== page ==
Unchristian  Gary Kinnaman, a pastor from Phoenix, Arizona, is a good friend of mine who recently ministered at our church in Melbourne. His son, David Kinnaman, is the President of the Barna Group, a ministry which provides research and resources that facilitate spiritual transformation in people's lives. 

David's latest book, co-authored with Gabe Lyons, is called UnChristian. It's basic message is that Christianity has an image problem. Here is the description of the book from the back cover …

"Christians are supposed to represent Christ to the world. But according to the latest report card, something has gone terribly wrong. Using descriptions like 'hypocritical', 'insensitive', and 'judgmental', young Americans share an impression of Christians that's nothing short of … unChristian."

The book goes on to detail the negative perceptions that exist, especially amongst the younger generation, then goes on to give some insights as to how these perceptions can be reversed in a Christlike manner, including practical examples of how Christians can positively contribute to culture.

I wonder what the perceptions of a 'Christian' are in Australia today? Could it be much the same? This is a challenging clarion call to the church. After all, the apostle Paul told the first-century Christians that they were like a letter, known and read by everyone around them. I wonder what people read when they see our life and whether it says what Jesus would want it to say. That's a challenge for all of us.

For more information, check out the book's web site. Also, for some book reviews on UnChristian click here, here, and here.

5 thoughts on “UnChristian

  1. As a newbie Christian I was facing a very similar thing – what was going on inside my head did NOT line up with the ‘Christians’ I saw on TV and in real life – and not just in the realm of what Christians do ‘wrong’ either. Newbies can often get scared off by anything which seems a bit ‘out there’ – I was that way with American televangelists and to be honest, if I’d based my whole judgement on those, I’d not be a Christian now – perhaps this has a lot to do with the more laid back culture in Australia?
    Anyhoo, I came across a really good ‘entry level Christian’ book which addressed this kind of thing really well (don’t be put off by the title! It’s pro-Christian!) called “I’m Fine With God, It’s Christians I Can’t Stand.” (The subheading is “getting past the religious garbage in the search for spiritual truth.”) It’s pretty new, published this year out of the US, but its down to earth approach would sit well with most Aussies, especially those who are newbies and struggling with the misconceptions of Christianity – it really went a long way in settling my mind. Chapters include things like ‘I’m Fine With God…but I can’t stand Christians who give Christ a bad name’ and ‘…but I can’t stand Christians who don’t know what they believe’. I got mine at Borders, well worth a read or as a gift for a new convert 🙂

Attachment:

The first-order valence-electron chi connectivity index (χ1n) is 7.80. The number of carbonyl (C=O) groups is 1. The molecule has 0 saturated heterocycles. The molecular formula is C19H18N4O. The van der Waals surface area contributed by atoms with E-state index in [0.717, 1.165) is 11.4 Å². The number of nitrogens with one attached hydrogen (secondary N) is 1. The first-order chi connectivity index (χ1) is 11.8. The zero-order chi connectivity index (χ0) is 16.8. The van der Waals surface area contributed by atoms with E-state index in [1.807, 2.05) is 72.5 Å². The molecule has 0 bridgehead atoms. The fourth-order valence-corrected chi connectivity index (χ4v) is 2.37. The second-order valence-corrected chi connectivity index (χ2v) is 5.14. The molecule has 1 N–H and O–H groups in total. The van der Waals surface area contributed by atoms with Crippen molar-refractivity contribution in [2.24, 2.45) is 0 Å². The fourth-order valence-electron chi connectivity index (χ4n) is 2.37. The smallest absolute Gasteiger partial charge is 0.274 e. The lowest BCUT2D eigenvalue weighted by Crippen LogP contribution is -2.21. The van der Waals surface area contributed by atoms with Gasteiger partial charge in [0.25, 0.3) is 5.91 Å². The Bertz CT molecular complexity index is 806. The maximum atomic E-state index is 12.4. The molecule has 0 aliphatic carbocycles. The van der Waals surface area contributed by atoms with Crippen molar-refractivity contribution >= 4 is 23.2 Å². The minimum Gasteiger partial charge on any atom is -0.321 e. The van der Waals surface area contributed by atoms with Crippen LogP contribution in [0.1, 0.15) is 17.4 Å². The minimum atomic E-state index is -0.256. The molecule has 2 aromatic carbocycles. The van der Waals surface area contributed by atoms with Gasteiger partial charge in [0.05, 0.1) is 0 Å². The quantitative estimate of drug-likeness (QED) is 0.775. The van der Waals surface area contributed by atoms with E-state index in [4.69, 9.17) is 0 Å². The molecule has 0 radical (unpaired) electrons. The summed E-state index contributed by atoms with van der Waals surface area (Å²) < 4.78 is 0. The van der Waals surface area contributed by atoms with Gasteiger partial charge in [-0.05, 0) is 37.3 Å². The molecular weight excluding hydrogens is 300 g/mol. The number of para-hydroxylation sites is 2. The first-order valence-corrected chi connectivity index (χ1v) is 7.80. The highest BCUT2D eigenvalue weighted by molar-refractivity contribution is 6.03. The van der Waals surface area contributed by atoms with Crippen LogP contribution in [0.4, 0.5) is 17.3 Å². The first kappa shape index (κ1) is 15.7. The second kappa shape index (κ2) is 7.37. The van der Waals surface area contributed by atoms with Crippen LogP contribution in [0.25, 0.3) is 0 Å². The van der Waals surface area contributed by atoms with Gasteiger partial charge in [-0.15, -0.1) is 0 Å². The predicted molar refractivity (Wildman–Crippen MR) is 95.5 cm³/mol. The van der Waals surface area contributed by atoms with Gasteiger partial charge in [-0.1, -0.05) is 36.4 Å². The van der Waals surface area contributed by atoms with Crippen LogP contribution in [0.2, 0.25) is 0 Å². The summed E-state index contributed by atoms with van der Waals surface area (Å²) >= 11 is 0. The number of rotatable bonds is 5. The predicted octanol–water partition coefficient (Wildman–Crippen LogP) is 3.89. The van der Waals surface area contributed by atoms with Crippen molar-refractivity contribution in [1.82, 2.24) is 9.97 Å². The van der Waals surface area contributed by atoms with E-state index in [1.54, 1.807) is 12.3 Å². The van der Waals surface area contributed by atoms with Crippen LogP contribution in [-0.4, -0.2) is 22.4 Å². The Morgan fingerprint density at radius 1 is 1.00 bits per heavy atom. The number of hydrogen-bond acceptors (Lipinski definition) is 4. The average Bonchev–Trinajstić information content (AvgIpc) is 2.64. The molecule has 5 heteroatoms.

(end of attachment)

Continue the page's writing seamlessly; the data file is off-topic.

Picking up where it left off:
2. Some of the people that influenced me (and thousands of others) to give my life to Jesus and discipled me are not so well respected in other circles. In fact I’ve specifically heard Christian people voicing their concern about the impact some of these people have on the image of Christianity.
    Then again, some other people have been influenced into Christianity by people that would not have influenced me that way.
    As far as I can tell each of us has a personal relationship with Jesus and we get to know Him in a personal way.
    I believe and agree that we need to develop integrity and watch our presentation. What makes me nervous about these things is that if we set out to make everyone comfortable then is that really Christianity?
    Another question then: if the church has wheat and tares in it, where are the tares? Do the tares know they are tares and not wheat? Am I tare and I don’t know it?
    The tares are in the church – are they the people that come in because they are comfortable rather than because they have had a revelation that Jesus Christ is the Son of God and that He has been raised from the dead?

  3. zedi,
    I agree wholeheartedly…
    it’s one thing to build our lives around integrity-
    it’s another to build our lives arnd pleasing people.
    we have to know the difference, and draw the line.
    very often, those who live in integrity get persecuted more than those who don’t…why would the world persecute you if you’re living like them? but if you are being different (not for the sake of being diff, but for Christ’s sake) then you will face persecution…
    so let’s not judge when a christian comes under fire from the world. it’s really between God and Him…

  4. Hi all,
    After reading an article in The Age this morning titled, “New faith throws out the ten commandments” (http://www.theage.com.au/national/new-faith-throws-out-the-ten-commandments-20080915-4h3d.html), is it any wonder that non-Christians are confused… the so-called Church doesn’t even believe in the deity of it’s Saviour, let alone a personal relationship with Him!
    I think the unChristian view that the world has of the Church is muddied by the antics of powerless religion awash with humanism, and not just wacky or hurt (but saved) Christians who are still on the journey.

  5. Okay, but does that really mean a Christian spokesperson can’t publicly be honest about prefering a Christian Prime Minister?
    Does it mean a Pastor has to avoid going on record as ever directly answering the question whether homosexuality is actually a sin or not?
    Yes, Jesus didn’t condemn the woman taken in adultery – but in other settings He wasn’t vague nor reluctant to state that adultery and such sins defile a man.
    It’s important not to over-correct, not to over-compensate.

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